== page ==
8. 30 Years in the Biz*

    Fantastic!! A great way to support your colleagues and grow your own skills at the same time!

  9. ThinMint*

    This is wonderful!
    LW, when you did these things, did you have any sort of physical reaction within yourself you had to manage? When I think about these things, I get sweaty, nervous, heart racing. Any phrases you internally repeated to remind yourself that this is all ok to do?

    1. seller of teapots*

      Not OP, but for me it’s just about recognizing those fear-based responses, but proceeding anyway. And eventually they get quieter and quieter. But in my experience they only get quieter if I do The Thing; I can’t make myself unafraid of The Thing at the outset. Each time I say the things I’m afraid of saying, and I see that the world didn’t end and also that I feel better, it gets easier to say it next time.

      1. quaver*

        Do you have any tips about controlling your tone? I’m a conflict avoider, so I get nervous but I’m also mad because our Polly has been doing this stuff for many years, and you can hear it in my voice if I say something in the moment, so I usually shush.

        1. Mirve*

          I wonder if you just practice saying (out loud, not just to yourself at home) something you would need so that you get used to forming the words and saying them when you are not under stress if that might help?

            1. Lana Kane*

              I say it out loud in front of a mirror, to get a sense of the facial expression I want to have. That’s because I have no poker face, and even if I practice saying the words, my face will say “You are my last nerve”.

        2. gecko*

          Yes—start with something neutral and polite. If you’re in the middle of a conversation, maybe a “hmmmmm,” if you’re interrupting someone, “if you don’t mind,” or “sorry, excuse me,” or if you’re bringing something up, “I wanted to mention…”

          I think that neutral and polite things like this fade into the background BUT they also give you feedback about what your voice is sounding like, and you can modulate based on that. It doesn’t matter if your excuse me is shaky; you can hear that and then firm up your tone. It’s easier to do after listening to yourself than while you’re saying the uncomfortable thing.

        3. Angwyshaunce*

          I am also a conflict avoider – even giving a reasonable shutdown causes my stomach to tie in knots. Maybe it’s getting older, but I find that with age it comes easier to shed the forced social niceness and be blunt when the situation warrants.

          In getting older, time becomes a precious resource, and one that you may be more willing defend. It may not make it more comfortable in the moment, but (like ripping off a band-aid) better to get it out of the way and over with quickly than to endure indefinitely.

        4. wittyrepartee*

          I pretend I’m a queen talking to unruly courtiers. Seriously, it helps. If you need to, you can instead pretend to be some sort of royalty in disguise.

        5. Batgirl*

          In teacher training we were told to practice our voice tone and projection in a tiled room like the bathroom or shower which works really well.

        6. Tony n*

          Maybe picture the situation as a third person, you want to state facts rather than patronising the person.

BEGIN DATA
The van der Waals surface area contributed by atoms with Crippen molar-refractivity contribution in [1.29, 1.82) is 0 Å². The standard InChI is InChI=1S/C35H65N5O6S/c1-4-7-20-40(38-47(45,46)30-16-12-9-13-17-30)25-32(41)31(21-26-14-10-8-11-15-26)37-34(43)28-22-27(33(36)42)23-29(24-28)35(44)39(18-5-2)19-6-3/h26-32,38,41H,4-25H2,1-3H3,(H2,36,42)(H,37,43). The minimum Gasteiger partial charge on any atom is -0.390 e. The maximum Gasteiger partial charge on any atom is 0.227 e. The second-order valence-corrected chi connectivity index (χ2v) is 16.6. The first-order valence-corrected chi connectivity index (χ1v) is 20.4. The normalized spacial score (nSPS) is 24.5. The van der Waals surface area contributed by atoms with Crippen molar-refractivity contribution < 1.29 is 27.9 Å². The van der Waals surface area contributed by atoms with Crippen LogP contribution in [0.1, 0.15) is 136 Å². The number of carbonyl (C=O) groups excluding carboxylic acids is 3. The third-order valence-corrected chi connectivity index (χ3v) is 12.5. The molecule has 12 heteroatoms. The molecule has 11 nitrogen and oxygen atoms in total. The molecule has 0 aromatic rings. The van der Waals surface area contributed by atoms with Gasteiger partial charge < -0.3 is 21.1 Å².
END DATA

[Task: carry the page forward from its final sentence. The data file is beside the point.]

2. Anna*

      Also not OP, but I agree with Seller of Teapots above: I note the reaction (sweating and blushing, in my case) and calmly proceed anyway. I only rarely have this kind of thing on hand, so I don’t get enough practice to not sweat and blush anymore, but I say the thing that needs saying regardless. I don’t even care if the other person notices my physical reaction, because my physical reaction is not the point. And anyway I can’t control them noticing. So yah, just do it anyway.

  10. GreenDoor*

    Speaking up is so hard and akward the first time it, but it gets easier the more often you do it. And then you find you have given others the courage to speak up, too.

    Great job, OP. Keep taking the wind out of Polly’s sails!

  11. dramallama*

    I love how you’ve re-framed the problem, OP! Sometimes feeling powerless is the worst part of a bad situation, and you’ve beaten that. Wishing you continued success, that either Polly or management wakes up and improves things from their end as well.

  12. cwhfstl*

    Your letter reminds me of the saying: You can’t control other people’s behavior, only your reaction to it. Always true. Great job.

  13. Jennifer*

    Telling people they are behaving like jerks when they are indeed behaving like jerks sometimes gets them to stop acting like jerks. Who knew? Happy for the OP but can’t help but be annoyed that this was allowed to go on for so long by management, particularly when the fix was so simple.

    Glad things worked out.

    1. mark132*

      Sometimes it helps, sometimes it actually encourages them to double down on the antisocial behavior. I’m glad this is proving to be the former.

    2. FD*

      I think it’s a bit more than that. The OP is also making it not rewarding to behave in this way. People like this tend to want to stir up drama–specifically, they tend to like it when people rise to their bait. A calm, boundary-setting response makes the OP’s position clear but isn’t all that ‘exciting’ for the coworker.

      1. Batgirl*

        Yeah, instead of instructing Polly on how to play, she’s kind of taking away the ball.

        1. LMs 2 cents*

          I like that analogy, since people like Polly aren’t interested in ‘playing nice’.

    3. pentamom*